I have several small thorns in my blogging flesh. One is that the post which Google places in the “most popular” position at the top of my sidebar is an essentially meaningless little announcement. Its apparent popularity is due to the fact that it contains a Beatrix Potter image that somebody has pinned to Pinterest. That one announcement continues to rack up views and to skew my statistics. Thus, the posts that I consider much more interesting, important, significant, and literary are displaced by a drawing of a mouse in a dress. Alack. Someday, I hope, my real articles will outpace that image. If I was less obsessed with my blog, I would think about this fact a great deal less.
Another little thorn is shaped like this: when I put extra effort into crafting an especially serious, thoughtful little article that I am quite fond of, it tends to get far fewer page views. Isn’t that just like life?
The truth is that I am a little obsessed by blogging. My husband’s eyes glaze over when he hears me mention the word “blog” (he just walked by, saw me typing this, and said that I should remove the word “slightly” from the title). I’ll even lie in bed at night and tell him how much I want more Google+ followers. Why? Just because I do. Badly. Very badly.
My interest in this blog went up a notch when my son was born and it became much harder to be a productive blogger (typical!). I do try to type up articles one-handed while nursing, but it gets really hard when only the left hand is free, and so usually I give up and go back to dreaming dreams of blogging glory. Blogging is fulfilling because it gives me a chance to clarify my own opinions and thoughts. I love being able to edit my writing. Not only does it sharpen my ideas, but it also makes me sound a lot smarter than if I merely burbled my thoughts aloud. It is also a chance to connect to people who like to think about the same things that I do. I love reading the comments that people leave me. Being part of the blogging world has also been a impetus to find and read other blogs that are far cleverer and more interesting than mine.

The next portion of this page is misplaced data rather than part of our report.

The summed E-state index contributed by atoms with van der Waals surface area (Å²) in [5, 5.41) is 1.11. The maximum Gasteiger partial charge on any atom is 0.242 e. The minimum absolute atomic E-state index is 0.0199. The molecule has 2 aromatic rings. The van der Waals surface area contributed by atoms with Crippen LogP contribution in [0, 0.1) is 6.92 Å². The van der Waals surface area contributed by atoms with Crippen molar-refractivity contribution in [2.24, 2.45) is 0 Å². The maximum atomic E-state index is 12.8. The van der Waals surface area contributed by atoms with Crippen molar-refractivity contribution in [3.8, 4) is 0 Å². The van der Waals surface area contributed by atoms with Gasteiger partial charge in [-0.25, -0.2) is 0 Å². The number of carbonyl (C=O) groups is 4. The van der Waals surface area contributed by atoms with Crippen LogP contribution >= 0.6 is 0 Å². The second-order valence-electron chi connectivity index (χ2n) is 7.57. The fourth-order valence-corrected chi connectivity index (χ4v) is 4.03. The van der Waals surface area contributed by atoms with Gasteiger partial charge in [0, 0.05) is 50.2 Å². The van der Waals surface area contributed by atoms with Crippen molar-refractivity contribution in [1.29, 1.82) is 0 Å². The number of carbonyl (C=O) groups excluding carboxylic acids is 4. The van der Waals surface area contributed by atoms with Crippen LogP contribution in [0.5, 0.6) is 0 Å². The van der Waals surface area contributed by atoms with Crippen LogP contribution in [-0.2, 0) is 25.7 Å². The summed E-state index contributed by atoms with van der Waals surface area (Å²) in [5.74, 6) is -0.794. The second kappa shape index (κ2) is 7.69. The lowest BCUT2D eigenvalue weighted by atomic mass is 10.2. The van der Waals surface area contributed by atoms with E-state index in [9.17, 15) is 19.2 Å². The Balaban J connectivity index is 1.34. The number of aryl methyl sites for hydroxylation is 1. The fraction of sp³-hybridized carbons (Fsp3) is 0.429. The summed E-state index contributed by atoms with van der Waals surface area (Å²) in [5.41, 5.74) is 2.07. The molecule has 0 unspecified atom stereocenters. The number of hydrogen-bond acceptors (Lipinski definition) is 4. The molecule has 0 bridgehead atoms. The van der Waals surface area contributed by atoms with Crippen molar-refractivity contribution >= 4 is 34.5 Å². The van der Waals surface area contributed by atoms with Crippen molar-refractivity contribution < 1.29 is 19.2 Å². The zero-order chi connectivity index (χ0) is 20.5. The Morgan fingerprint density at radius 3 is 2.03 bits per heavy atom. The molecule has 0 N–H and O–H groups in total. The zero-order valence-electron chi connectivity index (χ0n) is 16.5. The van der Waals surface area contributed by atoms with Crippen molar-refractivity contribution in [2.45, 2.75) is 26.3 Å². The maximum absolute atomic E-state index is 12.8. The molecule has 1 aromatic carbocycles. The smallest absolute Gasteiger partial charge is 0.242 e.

I look forward to another year of clicking “publish.” Hopefully my posts will continue to improve, and hopefully I will grow as a writer. Hopefully, also, I will get a lot more Google+ followers.
As a Year in Review exercise, I am joining the “Most”Posts of 2013 linkup. You can find great blogs by clicking over there.
The linkup supplies five categories:
Post with the most clicks
I am going to ignore the Beatrix Potter post that I discussed above. Other than that, the one with the most clicks is “How to Homeschool without Warping Your Kids: Adult Grads Report Back, part I: Are Homeschoolers Raising Judgmental Twerps?”
It was fascinating to interview a variety of homeschool graduates to hear their views on the helpful and the destructive things that they have seen in homeschool families.
Post with the most comments
Two posts tie for this honor: "Dilemma-Framing: Why the Hunger Games Needs Yellow Boots" and "The Over-Zealous Plans of an Inexperienced Mother."
Post with the best picture
I must say that I like the cat pictures with which "How to Train a Discerning Reader" is illustrated.
Post that was hardest to write
It took a long time to decide on the structure for my three-part “How to Homeschool without Warping Your Kids” series, but there is another, much shorter post that was harder to write: “What if I Hate Wuthering Heights?” It was a challenge because I was trying to express some of the uneasy doubts that I, an ardent enthusiast about old books and classical education, have about the classics.
Post that was your personal favorite (not your readers' favorite- your favorite)
Hmm. I really do like "Why I Will Tell My Children That They’re Ugly," not because I think it is the best thing that I ever wrote, but because it was one of the first times that I tried to address current issues. After seeing Dove’s “Real Beauty” campaign all over facebook, it was a relief to sort through my own response to Dove by writing this post.